Internships in Africa offer “priceless knowledge”

This summer, students from UW-Madison headed to all corners of the African continent to complete internships. The African Studies Program talked to two interns about their experiences in South Africa and Uganda, and why other undergraduates should consider applying for internships in Africa this spring.

Lana Scholtz

Hometown: Waunakee, WI
Major: Fine Arts and Psychology, certificate in African Studies
Internship: Special Events Planner at Play Africa

Play Africa is a non-profit organization building Africa’s first children’s museum in Johannesburg, South Africa. Interns from UW-Madison can work in educational outreach, communications, exhibit development, farm to market coordination, fundraising, and event planning. To apply, click here.

What made you decide to pursue an internship in South Africa?
I was born in South Africa and spent my childhood there. Since moving to the US I have visited extended family living there a couple of times, however I have never had a completely independent adventure there, much less one where I would be working as a part of the community. This internship presented the perfect opportunity for me to have an independent and intimate reunion with South Africa and my extended family. Bonus: the work being done at Play Africa is exactly the kind of community based work I want to pursue.

Tell us about a typical day working at Play Africa.
Each morning I arrive with my coworkers at the historical landmark of Constitution Hill, where PlayAfrica is given a children’s room of its own. Play Africa’s biggest asset is for sure its welcoming and dedicated team. After morning briefings and meetings with the intimate team, each member carries on with their own part of the larger projects happening at Play Africa; these tasks usually involve reaching out to other organizations in the community, getting in contact with schools, and planning programs. If it were a day filled with programs and events, the day is spent preparing our spaces with activities for children and hosting them to interact with our inclusive and creative exhibits.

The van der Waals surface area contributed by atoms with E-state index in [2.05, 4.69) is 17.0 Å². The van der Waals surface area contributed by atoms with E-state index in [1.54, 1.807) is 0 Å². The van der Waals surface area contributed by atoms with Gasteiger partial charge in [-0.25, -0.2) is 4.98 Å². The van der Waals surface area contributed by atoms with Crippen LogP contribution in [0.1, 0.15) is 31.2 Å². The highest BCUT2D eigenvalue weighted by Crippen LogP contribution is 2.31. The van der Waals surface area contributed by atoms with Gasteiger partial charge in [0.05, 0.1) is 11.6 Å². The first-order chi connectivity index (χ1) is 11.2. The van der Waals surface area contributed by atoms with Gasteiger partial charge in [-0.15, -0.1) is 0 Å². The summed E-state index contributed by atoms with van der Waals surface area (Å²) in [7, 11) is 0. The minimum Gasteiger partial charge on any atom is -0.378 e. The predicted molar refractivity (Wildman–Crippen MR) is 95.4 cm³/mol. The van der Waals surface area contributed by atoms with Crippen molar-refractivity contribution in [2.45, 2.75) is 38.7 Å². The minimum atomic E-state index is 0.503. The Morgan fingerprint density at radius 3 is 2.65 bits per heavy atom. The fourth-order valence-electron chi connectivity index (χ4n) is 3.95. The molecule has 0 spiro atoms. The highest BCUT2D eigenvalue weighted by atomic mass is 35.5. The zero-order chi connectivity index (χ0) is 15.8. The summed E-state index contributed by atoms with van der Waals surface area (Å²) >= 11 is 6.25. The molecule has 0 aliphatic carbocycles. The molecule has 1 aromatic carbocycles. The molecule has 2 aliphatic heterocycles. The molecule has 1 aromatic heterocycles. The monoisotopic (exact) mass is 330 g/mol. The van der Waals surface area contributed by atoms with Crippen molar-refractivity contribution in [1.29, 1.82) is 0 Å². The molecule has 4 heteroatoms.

Lana with her colleagues and young visitors at Play Africa. (Submitted photo)


What are some major takeaways from your summer internship?
Play Africa was located at the heart of Johannesburg, intersecting with all walks of life in the diverse and vibrant city. My biggest takeaway from Play Africa was that communication is invaluable and possible across all language barriers. Although I am originally from South Africa, there were still so many cultures and communities I had yet to interact with while I was living there as a child. This internship taught me the wonders of networking and navigating a sprawling city. I have a new respect for the creativity of children and the organizations and people that help foster this creativity.

How do you think your experiences interning in South Africa will serve you in the future?